Magnus… A magnum opus!

K.V. SRINIVASAN

Magnus Carlsen is already changing the way players look at chess. He eschews the obsession with opening moves which has dominated Grandmaster study in recent decades. He may also change the way the world at large looks at the game. Here is a World Champion who models for the clothing company G-Star Raw in his spare time, and plays and follows multiple other sports! By Ian Rogers.

That Magnus Carlsen would have an unusual influence on the chess world has been clear since 2010 when the Grand Slam Final was rescheduled to avoid a clash with the New York Fashion Week.

Not long afterwards Carlsen dropped out of the World Championship cycle, claiming that the world federation, FIDE, was fiddling too often with the format and dates and explaining his preferred qualifying system. The main feature of Carlsen’s preferred system, a Candidates tournament, was adopted for the next cycle.

Such are the perils of having a world number one who models in his spare time and refuses to have his life and career controlled by FIDE. (Carlsen also dropped out of the 2008-10 Grand Prix cycle when FIDE moved the events from cities in countries such as Switzerland and Qatar to venues not far from war zones in the Caucasus.)

Whether the chess world is ready for a Generation Y World Champion or not, Carlsen will be like no other of the 15 who have held the world title since 1886.

Carlsen has been world number one almost continuously for more than three years and has won so many tournaments that he is far ahead of the world number two, Levon Aronian, and has broken Garry Kasparov's rating record. He became the second youngest World Champion in history by beating the defending champion Anand without losing a game, using a brand of endurance chess rarely seen at top level.

Carlsen’s will-to-win is already legendary — comparable to the great Bobby Fischer — as shown by his attempt to win his final game against Anand when a draw was enough to take the world title. Even those who had criticised Carlsen’s style of play as dry were impressed; here was a player who did not need to launch attacks on his opponent’s king to exude aggression and determination.

Carlsen is already changing the way players look at the game. He eschews the obsession with opening moves which has dominated Grandmaster study in recent decades. “I just try to play 40 or 50 good moves,” explained Carlsen, “and challenge the opponent to do the same.” To play without error for up to six hours requires great concentration, an attribute Carlsen has in spades but which few can emulate.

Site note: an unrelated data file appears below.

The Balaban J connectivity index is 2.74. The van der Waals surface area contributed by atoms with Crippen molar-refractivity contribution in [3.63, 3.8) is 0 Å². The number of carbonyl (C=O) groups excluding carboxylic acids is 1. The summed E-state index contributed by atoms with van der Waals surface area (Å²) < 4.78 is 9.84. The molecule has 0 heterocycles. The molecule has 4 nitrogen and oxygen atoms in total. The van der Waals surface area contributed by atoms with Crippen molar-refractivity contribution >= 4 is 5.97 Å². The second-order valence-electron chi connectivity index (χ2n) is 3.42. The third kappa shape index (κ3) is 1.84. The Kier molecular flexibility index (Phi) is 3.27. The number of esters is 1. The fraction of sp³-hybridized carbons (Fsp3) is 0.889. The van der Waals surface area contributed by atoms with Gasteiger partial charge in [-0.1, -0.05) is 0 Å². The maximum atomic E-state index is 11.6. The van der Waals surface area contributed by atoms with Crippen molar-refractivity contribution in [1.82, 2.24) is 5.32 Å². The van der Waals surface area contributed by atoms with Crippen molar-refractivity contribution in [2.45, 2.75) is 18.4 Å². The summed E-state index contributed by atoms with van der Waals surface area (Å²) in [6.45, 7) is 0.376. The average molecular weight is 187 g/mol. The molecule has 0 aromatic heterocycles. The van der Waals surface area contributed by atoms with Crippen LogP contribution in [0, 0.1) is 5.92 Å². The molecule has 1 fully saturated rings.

However, Carlsen may also change the way the world at large looks at chess.

Magnus Carlsen is totally informal at press conferences and uses many colloquial terms of expression.-PTI

Here is a World Champion who models for the clothing company G-Star Raw in his spare time, plays and follows multiple other sports and answers questions in press conferences with terms such as “Yada, yada, yada.” (Summarising a boring draw, Carlsen said “I played the most solid line...yada yada yada...we went to the doping control.”)

While Anand was never a big celebrity outside India and the world of chess, his replacement seems to have become a media darling almost overnight. Carlsen featured on Time’s 100 Most Influential People of 2013, Cosmopolitan’s Sexiest Men of 2013 and his title win was featured in the Huffington Post’s Style section! He has more than 200,000 Facebook ‘likes’ and 55,000 Twitter followers.

When Anand won his world title he spent the following day giving interviews to the journalists who had followed the match from day one. It was noticeable after his title win that Carlsen and his management gave priority to high profile media such as CNN and the The New York Times, neither of which was represented in Chennai. Even the Norwegian media were only granted a group interview and just one Indian newspaper, The Hindu, was given a one-on-one interview.

As a consequence of his management’s media strategy, Carlsen seems to be regularly fielding questions bearing no relation to his primary skill; questions ranging from whether he wants to be part of a dancing or reality show, to whether he has a girlfriend, would he require that his girlfriend be able to play chess and does he still have fellow G-Star Raw model Liv Tyler’s phone number? (The answers are no, no, no, no and no.) After his match win Carlsen optimistically said that, “I’ll be able to control some of it and steer clear of most of the nonsense,” but he has had no luck so far doing so.

With so many distractions and Hollywood knocking at his door — Carlsen has already declined a role in a Star Trek film — it might be thought likely that Carlsen, especially if he lacks a worthy challenger, will turn to other pursuits.

However, when asked if he would want to do something other than chess, Carlsen replied, “Ask me in 20 or 25 years’ time.”

Carlsen looks as if he wants to follow in Kasparov’s footsteps and dominate the chess world for decades, a position which will thrill chess fans and strike fear into the hearts of the younger players among the world’s top 20. (Carlsen’s future conqueror may not have been born yet.)

There is no doubt that Carlsen’s eyes light up when the questioning turns to chess. “I enjoyed the match (against Anand) much more than I had believed I would,” said Carlsen. “Chess is a fantastic game,” he added.